With a seemingly constant stream of ‘celebrity’ job-holders hitting TV screens, Jake O'Brien Murphy wonders if the bartender’s time will come. And what it might look like.

Quick-fire quiz. GO. Could you name a celebrity chef? A celebrity hairdresser? Celebrity gardener? What about a celebrity antique dealer? Dog trainer? Now, do you think the general public could name a famous bartender? You see, I don’t know if they could and I don’t know if that’s a bad thing or not.

Celebrity culture is a part of modern life and I’m not opposed to it. I say that because I don’t want it to seem like I think I’m above it. It’s the exact opposite, I’ve met a few actually famous people and I can’t help but behave like a yammering tit around them. I once gave Peter Dinklage, Game of Thrones’ Tyrion Lannister, a Rennie. He had asked for one – it wasn’t unsolicited indigestion relief. If anything, his heartburn made me respect him more. It’s humbling to know such an accomplished thespian can also get a bit gippy. What followed was an utterly delightful experience until he thanked me and I replied “Rennie time”, with a wink. A WINK. The man has an Oscar. I assume.

Before we get into the meaty bits, it’s best to establish a few things. Primarily, it is important to point out that the hospitality sector is historically made up of an ever-shifting workforce. Those of us who are career professionals, the kinds of people who take notice of Class, Tales of the Cocktail or 50 Best, therefore constitute a smaller demographic. As such it’s important to remember that fame exists on a scale relative to the community it engages with.

Those same awards, Class, TOTC, 50 Best, along with the big brand-sponsored cocktail competitions – Bacardi Legacy, Patrón Perfectionist, and Diageo World Class – undoubtedly help create unique circumstances of acclaim in which the earliest notions of celebrity can set root. Certainly, in their own way, each of these draws on individual ego, ambition and the desire to be recognised for personal achievements. That sounds cynical – it isn’t. Well, isn’t in part. I genuinely think they help to create benchmarks and set examples that allow others to see what is attainable. For balance, I have been asked more times than I can count: “How can we get into the top 50?” Personally, that feels like it misses the point. It is important to remember that competitions and awards are businesses and as such operate out of self-interest, the primary motivation of which is financial. They are nice to win, but certainly they are not the sole arbiters of success or acclaim.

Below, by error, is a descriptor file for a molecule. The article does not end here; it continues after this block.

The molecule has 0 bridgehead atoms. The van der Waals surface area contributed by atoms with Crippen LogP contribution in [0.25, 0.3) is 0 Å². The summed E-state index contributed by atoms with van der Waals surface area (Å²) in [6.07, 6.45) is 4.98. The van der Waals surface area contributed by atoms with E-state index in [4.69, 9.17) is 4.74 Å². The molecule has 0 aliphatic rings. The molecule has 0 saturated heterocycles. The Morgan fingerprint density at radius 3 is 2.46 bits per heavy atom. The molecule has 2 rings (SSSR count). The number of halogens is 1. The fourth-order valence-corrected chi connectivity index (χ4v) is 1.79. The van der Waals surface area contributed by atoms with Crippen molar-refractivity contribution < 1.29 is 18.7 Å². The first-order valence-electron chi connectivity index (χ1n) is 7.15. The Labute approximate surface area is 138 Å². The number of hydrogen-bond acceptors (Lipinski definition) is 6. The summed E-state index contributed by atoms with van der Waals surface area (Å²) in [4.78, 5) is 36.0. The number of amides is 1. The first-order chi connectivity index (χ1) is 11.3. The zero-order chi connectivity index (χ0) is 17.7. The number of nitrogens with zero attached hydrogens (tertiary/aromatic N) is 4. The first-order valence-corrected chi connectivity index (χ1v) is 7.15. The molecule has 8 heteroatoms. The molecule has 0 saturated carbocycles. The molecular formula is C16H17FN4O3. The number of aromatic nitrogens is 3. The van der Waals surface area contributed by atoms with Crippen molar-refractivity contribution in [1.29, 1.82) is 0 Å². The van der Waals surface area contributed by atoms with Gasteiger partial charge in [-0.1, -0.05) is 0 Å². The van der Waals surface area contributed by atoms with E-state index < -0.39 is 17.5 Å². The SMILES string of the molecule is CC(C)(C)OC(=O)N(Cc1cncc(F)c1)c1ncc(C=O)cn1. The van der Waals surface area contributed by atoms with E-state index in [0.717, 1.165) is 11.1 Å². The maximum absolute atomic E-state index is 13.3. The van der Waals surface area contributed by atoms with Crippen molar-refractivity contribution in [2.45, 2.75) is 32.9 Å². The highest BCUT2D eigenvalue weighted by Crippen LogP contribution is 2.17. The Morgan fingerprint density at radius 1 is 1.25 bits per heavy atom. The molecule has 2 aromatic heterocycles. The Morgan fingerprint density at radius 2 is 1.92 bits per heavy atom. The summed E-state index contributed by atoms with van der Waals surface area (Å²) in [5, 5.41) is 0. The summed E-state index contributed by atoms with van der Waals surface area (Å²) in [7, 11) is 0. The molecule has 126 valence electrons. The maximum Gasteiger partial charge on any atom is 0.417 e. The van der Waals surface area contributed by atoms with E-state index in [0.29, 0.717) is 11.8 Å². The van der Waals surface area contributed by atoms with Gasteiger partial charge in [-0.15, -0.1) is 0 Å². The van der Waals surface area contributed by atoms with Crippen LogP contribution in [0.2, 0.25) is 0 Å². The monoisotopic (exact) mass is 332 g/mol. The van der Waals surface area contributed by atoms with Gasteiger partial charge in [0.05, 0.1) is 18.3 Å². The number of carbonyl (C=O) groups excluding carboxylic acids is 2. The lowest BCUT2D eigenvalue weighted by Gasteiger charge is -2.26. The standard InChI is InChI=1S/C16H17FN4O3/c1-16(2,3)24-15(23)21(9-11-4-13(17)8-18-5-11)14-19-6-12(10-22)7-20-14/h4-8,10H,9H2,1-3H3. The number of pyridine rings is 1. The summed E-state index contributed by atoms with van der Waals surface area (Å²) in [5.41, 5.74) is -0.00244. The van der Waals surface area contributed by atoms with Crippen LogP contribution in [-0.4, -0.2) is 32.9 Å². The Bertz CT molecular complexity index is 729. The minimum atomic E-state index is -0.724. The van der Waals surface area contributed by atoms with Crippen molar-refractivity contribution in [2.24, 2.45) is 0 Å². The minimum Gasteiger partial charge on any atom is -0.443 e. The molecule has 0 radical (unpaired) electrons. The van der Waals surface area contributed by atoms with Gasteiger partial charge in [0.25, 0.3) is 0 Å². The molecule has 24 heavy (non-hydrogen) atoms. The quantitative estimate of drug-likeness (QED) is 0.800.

Force for good

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At this rate, it is perhaps inevitable that there will be celebrity bartenders. What that looks like is the burning question. Netflix has a show called Drink Masters, a competition format in the cookie-cutter shape of Bake Off. My feelings towards it are positive. It’s very fun. It hits all the notes you’d expect – big personalities, emotion and overwrought dramatic tension. I particularly like it when my wife looks to me for my expert opinion, like I’m on Match of the Day. I also respect Julie Reiner and Frankie Solarik immensely. However, I still wanted to dropkick my telly out of the window the moment the phrase “create a masterpiece of liquid art” was uttered.

I sincerely hope a celebrity bartender is a force for good. If we look tangentially at other professions, it should give us a good idea of the possibilities. David Chang does a pretty good job promoting his profession in an authentic way. As do Meera Sodha, Nadiya Hussain and Brad Leone. These people act as the benign and benevolent gatekeepers of their specific realms – offering a superficial peek into something much deeper. There are certainly candidates among the global intelligentsia of “famous” bartenders now who I think could present a legitimate and entertaining account of what we do.

My single hope relies on that legitimacy. It would be a profound shame if the celebrity was simply performative, vapid or associated with the profession by name and nothing else. Social media has democratised fame. Never before has celebrity been more attainable, and consequently never has it been so diffuse. Instagram bartending is in itself a thriving industry. I don’t have a problem with this per se, although every time I see an influencer who is unencumbered by the realities of working three doubles back to back, post a heinous drink it is like a thousand piss-covered daggers flying into my unblinking eyes. Other than that I don’t have much of an opinion. Anyway, maybe I’m wrong about everything. All I know is that, collectively, we belong to a profession that has unique stories, values and customs that are worth sharing.